I wrote this on my own personal Eagles blog (which I will not mention because I read the rules regarding promotion) and it generated a few "thats interesting" and "makes sense" responses. But I figure that this could probably generate a good response as a topic of discussion regarding the draft.
When Jason Peters got injured, the Eagles' sky started to fall in the eyes of fans. So much so that some started proposing they trade up for Matt Kalil or Riley Reiff. Obviously the Eagles have since added Demetress Bell but the theory that you need a stud at LT still persists. I don’t think that this theory has much of a foundation to stand on.
I think I should clarify: A stud like Jason Peters or Joe Thomas does not hurt your team but they’re also not something that you absolutely need.
Greg Cossell of NFL Films talked about something similar recently.
Think about this: the past four Super Bowl-winning left tackles were David Diehl (a former fifth-round pick at guard), Chad Clifton (second round), Jermon Bushrod (fourth round) and Max Starks (third round). The quarterbacks on those championship teams were Eli Manning, Aaron Rodgers, Drew Brees and Ben Roethlisberger, each likely on anyone’s short list of the top quarterbacks in the NFL.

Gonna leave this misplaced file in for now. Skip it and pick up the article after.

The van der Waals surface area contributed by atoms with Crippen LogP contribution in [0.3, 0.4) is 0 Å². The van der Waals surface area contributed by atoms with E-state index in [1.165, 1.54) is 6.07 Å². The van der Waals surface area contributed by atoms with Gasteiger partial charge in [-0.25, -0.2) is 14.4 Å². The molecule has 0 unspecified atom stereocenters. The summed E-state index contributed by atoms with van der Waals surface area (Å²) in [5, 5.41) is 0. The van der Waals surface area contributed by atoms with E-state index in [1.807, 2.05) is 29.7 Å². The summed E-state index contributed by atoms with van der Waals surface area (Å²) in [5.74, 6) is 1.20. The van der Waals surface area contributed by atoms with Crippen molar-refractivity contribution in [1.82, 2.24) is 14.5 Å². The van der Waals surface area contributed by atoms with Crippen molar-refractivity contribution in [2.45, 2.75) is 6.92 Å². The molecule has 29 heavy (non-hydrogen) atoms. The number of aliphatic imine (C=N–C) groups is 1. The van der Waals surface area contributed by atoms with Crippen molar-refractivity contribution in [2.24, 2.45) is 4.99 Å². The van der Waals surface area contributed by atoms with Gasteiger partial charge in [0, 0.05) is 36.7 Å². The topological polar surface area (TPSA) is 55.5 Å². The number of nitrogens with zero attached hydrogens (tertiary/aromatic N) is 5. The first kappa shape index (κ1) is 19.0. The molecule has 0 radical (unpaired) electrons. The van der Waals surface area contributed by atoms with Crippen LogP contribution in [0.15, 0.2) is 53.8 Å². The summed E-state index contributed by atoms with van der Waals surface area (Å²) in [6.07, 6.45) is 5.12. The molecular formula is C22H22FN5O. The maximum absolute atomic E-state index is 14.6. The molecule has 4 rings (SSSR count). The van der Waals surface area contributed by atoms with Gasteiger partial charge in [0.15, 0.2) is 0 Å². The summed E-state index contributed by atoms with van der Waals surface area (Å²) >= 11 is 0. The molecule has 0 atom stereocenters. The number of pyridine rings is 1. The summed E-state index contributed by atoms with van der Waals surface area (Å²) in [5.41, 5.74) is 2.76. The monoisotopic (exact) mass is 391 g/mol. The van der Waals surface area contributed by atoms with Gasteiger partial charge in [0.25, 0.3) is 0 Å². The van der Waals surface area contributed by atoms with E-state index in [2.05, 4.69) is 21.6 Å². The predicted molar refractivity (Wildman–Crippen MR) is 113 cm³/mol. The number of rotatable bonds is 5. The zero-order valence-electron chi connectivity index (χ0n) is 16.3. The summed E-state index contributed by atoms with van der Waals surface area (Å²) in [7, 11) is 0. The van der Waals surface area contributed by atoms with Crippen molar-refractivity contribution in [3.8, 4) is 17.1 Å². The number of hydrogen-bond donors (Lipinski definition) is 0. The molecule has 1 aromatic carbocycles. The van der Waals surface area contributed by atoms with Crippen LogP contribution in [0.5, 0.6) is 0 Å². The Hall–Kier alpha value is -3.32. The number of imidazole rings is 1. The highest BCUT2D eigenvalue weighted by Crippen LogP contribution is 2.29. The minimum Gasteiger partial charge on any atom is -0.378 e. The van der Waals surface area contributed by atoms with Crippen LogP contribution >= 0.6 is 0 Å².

Interesting, isn’t it?
The New England Patriots have gotten by with Matt Light, a second round pick. The Steelers have gotten by Max Starks. The Giants have gotten by with David Diehl. The Saints have gotten by with Jermon Bushrod. The Colts started Tony Ugoh and Charlie Johnson at the LT spot from 2007-’11 and in that time they won 49 games. And yet teams with highly drafted, great tackles like Jake Long, Joe Thomas, DBrickshaw Ferguson, Duane Brown and Jason Peters (who we traded a #1 pick for) haven’t amounted to much. It would appear that we’re placing value on the wrong spot.
Essentially, the drop-off in talent, performance and impact from the elite guys to the mid-level guys isn’t so great that it will immensely affect your team. To use a baseball idea, a left tackles’ WAR (Wins Above Replacement) is less than other positions like QB, WR, DE and CB.
Case in point, the Eagles are 3-2 over the past two seasons in games that Jason Peters missed but they’re 3-7 in games where Michael Vick couldn’t finish despite the fact that Peters is a better OT than Michael Vick is a QB. The Eagles are 0-2 without DeSean Jackson (not counting the week 17 Dallas game in 2010).
And the best real life example I can think of is the Miami Dolphins. In 2008 the Dolphins took Jake Long over Matt Ryan and Joe Flacco in the first round. Jake Long is undoubtedly a better LT than Matt Ryan or Joe Flacco are a QB but Ryan and Flacco undoubtedly have more of an impact on the win column. If the Dolphins took Matt Ryan in round one and the best available OL in round two, how different would their current situation be?
In 2006 the New York Jets took D’Brickshaw Ferguson and Kellen Clemens in the first two rounds. Do you think they would rather have drafted Jay Cutler in round 1 and Marcus McNeil in round 2? Ferguson is clearly better than McNeil but the talent gap between Cutler and Clemens is far greater.